This will likely be the single most depressing addition to my SPACE TRIVIA series, but it's important to know. If you easily lose your Zen to not-happy space news, skip me and go read The Bad Astronomer today instead. Awesome blog.
But, here are some bite-sized facts about space junk. At this time, pieces of orbital debris in Low Earth Orbit (LEO) and Geosynchronous Orbit (GSO) number in the tens of millions.
That's right, tens of millions. Nearly 20,000 of these are larger than 10cm. Particles between 1-10cm are estimated at about half a million. The rest are less than 1cm.
Orbital Debris is defined as a human-made object in orbit around the Earth which no longer serves a useful purpose, such as launch vehicle upper stages, spent payload carriers, derelict spacecraft, pieces resulting from explosions or collisions, and even tiny paint flecks released by impacts.
Most orbital debris reside within 2,000 km of the Earth's surface, or are in LEO.
How do we estimate the numbers and placements? Ground-based radars can detect objects as small as 3mm, and space-based detection systems can detect things as far as 40,000km out.
The US Space Surveillance Network tracks all orbital debris larger than 10cm.
An average of one catalogued piece of debris falls back to Earth each day, and this has been the case for the past four decades.
In LEO and below, orbital debris circles at around 7-8 kilometers per second, or up to 18,000mph.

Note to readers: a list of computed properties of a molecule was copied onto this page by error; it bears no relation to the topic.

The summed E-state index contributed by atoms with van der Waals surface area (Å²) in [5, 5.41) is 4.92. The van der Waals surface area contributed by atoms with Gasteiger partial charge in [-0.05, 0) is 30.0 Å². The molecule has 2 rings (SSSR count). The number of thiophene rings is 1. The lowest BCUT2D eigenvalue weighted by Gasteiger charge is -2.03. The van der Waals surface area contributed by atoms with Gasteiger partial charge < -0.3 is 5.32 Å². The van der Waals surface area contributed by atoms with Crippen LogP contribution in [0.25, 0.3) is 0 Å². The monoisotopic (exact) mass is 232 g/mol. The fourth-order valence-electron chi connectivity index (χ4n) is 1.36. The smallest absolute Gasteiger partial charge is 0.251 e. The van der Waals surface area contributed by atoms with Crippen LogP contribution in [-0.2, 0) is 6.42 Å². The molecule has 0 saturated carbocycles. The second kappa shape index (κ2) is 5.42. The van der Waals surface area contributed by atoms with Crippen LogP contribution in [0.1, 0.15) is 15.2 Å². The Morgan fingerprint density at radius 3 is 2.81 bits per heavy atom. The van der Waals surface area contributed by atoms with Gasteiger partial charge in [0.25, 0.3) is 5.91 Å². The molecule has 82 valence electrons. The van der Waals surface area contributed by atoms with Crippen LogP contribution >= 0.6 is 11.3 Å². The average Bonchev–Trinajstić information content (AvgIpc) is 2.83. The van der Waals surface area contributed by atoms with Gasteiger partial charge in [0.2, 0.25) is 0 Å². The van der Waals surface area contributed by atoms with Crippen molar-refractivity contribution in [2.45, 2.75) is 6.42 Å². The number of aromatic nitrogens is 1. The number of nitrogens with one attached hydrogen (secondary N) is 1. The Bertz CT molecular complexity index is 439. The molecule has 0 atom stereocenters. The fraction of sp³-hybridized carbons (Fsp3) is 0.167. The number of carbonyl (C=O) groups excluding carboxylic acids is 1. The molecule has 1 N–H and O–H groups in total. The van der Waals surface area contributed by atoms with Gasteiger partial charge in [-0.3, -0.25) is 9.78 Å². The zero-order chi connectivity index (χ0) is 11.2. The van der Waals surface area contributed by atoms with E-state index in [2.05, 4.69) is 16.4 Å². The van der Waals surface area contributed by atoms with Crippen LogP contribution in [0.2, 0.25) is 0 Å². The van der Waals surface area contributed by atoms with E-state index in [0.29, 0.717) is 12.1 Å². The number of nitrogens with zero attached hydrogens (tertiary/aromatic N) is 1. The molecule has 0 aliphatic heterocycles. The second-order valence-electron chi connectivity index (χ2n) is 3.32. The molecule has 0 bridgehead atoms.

As a result, the International Space Station (ISS) is the most heavily shielded spacecraft ever flown. Nodes holding human crews and pressure tanks on the structure are able to withstand impact of debris as large as 1cm. The ISS can also maneuver to avoid tracked objects.
The higher the altitude, the longer the debris will remain in orbit. Debris left below 600km fall back to Earth within a few years, though precious little survives the super-heated re-entry through Earth's atmosphere. Things higher than 800km take decades to return. Above 1,000km or more? Those may circle for a century or more.
GSO Polar View
Most telecommunications and meteorological satellites operate at the 36,000km altitude in geostationary orbit, where the problem or orbital debris is less severe. Which is not to say... harmless.
If you participated in the recent UARS hype, and have nothing better to be indignant about this week, you can read all about how NASA handles Orbital Debris Re-Entry. Or if you want to be part of all future re-entry hype, you can sign up for NASA's "Orbital Debris Quarterly" newsletter.